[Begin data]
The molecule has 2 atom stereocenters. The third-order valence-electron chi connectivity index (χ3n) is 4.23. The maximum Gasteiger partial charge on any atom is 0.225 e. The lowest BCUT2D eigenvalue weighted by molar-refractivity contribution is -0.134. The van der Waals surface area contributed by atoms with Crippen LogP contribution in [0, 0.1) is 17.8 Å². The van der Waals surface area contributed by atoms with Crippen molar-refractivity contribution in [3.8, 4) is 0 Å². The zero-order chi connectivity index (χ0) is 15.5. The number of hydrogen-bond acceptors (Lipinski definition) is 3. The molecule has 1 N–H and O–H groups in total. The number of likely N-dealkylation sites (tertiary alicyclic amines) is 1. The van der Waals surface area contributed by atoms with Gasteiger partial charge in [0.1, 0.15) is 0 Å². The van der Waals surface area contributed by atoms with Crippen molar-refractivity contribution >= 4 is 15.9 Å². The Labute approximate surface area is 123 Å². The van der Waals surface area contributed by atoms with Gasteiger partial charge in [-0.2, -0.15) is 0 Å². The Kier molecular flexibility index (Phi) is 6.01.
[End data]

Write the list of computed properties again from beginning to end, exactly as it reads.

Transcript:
The molecule has 2 atom stereocenters. The third-order valence-electron chi connectivity index (χ3n) is 4.23. The maximum Gasteiger partial charge on any atom is 0.225 e. The lowest BCUT2D eigenvalue weighted by molar-refractivity contribution is -0.134. The van der Waals surface area contributed by atoms with Crippen LogP contribution in [0, 0.1) is 17.8 Å². The van der Waals surface area contributed by atoms with Crippen molar-refractivity contribution in [3.8, 4) is 0 Å². The zero-order chi connectivity index (χ0) is 15.5. The number of hydrogen-bond acceptors (Lipinski definition) is 3. The molecule has 1 N–H and O–H groups in total. The number of likely N-dealkylation sites (tertiary alicyclic amines) is 1. The van der Waals surface area contributed by atoms with Gasteiger partial charge in [0.1, 0.15) is 0 Å². The van der Waals surface area contributed by atoms with Crippen molar-refractivity contribution >= 4 is 15.9 Å². The Labute approximate surface area is 123 Å². The van der Waals surface area contributed by atoms with Gasteiger partial charge in [-0.2, -0.15) is 0 Å². The Kier molecular flexibility index (Phi) is 6.01.